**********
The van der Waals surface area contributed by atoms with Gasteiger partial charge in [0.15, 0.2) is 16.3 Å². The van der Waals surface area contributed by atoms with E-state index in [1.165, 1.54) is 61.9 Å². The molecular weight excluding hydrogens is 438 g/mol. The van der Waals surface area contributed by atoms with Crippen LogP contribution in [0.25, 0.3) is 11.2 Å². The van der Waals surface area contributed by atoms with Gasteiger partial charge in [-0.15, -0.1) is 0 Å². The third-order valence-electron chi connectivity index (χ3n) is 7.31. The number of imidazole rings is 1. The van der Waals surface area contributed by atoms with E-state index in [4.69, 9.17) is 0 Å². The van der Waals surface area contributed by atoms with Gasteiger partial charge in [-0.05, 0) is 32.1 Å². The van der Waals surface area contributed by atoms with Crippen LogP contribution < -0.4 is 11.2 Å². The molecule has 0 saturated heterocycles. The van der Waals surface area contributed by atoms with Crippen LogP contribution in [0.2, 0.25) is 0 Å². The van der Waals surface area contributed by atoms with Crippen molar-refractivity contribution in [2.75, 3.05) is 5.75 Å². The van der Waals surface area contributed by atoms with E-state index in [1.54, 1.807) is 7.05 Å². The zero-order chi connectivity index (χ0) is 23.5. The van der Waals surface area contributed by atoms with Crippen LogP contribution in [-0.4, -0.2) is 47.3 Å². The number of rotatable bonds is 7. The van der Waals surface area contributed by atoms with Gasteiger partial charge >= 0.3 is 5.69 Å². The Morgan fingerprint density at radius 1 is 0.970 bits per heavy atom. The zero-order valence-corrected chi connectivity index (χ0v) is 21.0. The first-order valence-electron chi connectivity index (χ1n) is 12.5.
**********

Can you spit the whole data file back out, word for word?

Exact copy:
The van der Waals surface area contributed by atoms with Gasteiger partial charge in [0.15, 0.2) is 16.3 Å². The van der Waals surface area contributed by atoms with E-state index in [1.165, 1.54) is 61.9 Å². The molecular weight excluding hydrogens is 438 g/mol. The van der Waals surface area contributed by atoms with Crippen LogP contribution in [0.25, 0.3) is 11.2 Å². The van der Waals surface area contributed by atoms with Gasteiger partial charge in [-0.15, -0.1) is 0 Å². The third-order valence-electron chi connectivity index (χ3n) is 7.31. The number of imidazole rings is 1. The van der Waals surface area contributed by atoms with E-state index in [4.69, 9.17) is 0 Å². The van der Waals surface area contributed by atoms with Gasteiger partial charge in [-0.05, 0) is 32.1 Å². The van der Waals surface area contributed by atoms with Crippen LogP contribution < -0.4 is 11.2 Å². The molecule has 0 saturated heterocycles. The van der Waals surface area contributed by atoms with Crippen LogP contribution in [0.2, 0.25) is 0 Å². The van der Waals surface area contributed by atoms with Crippen molar-refractivity contribution in [2.75, 3.05) is 5.75 Å². The van der Waals surface area contributed by atoms with E-state index in [1.54, 1.807) is 7.05 Å². The zero-order chi connectivity index (χ0) is 23.5. The van der Waals surface area contributed by atoms with Crippen LogP contribution in [-0.4, -0.2) is 47.3 Å². The number of rotatable bonds is 7. The van der Waals surface area contributed by atoms with Gasteiger partial charge >= 0.3 is 5.69 Å². The Morgan fingerprint density at radius 1 is 0.970 bits per heavy atom. The zero-order valence-corrected chi connectivity index (χ0v) is 21.0. The first-order valence-electron chi connectivity index (χ1n) is 12.5.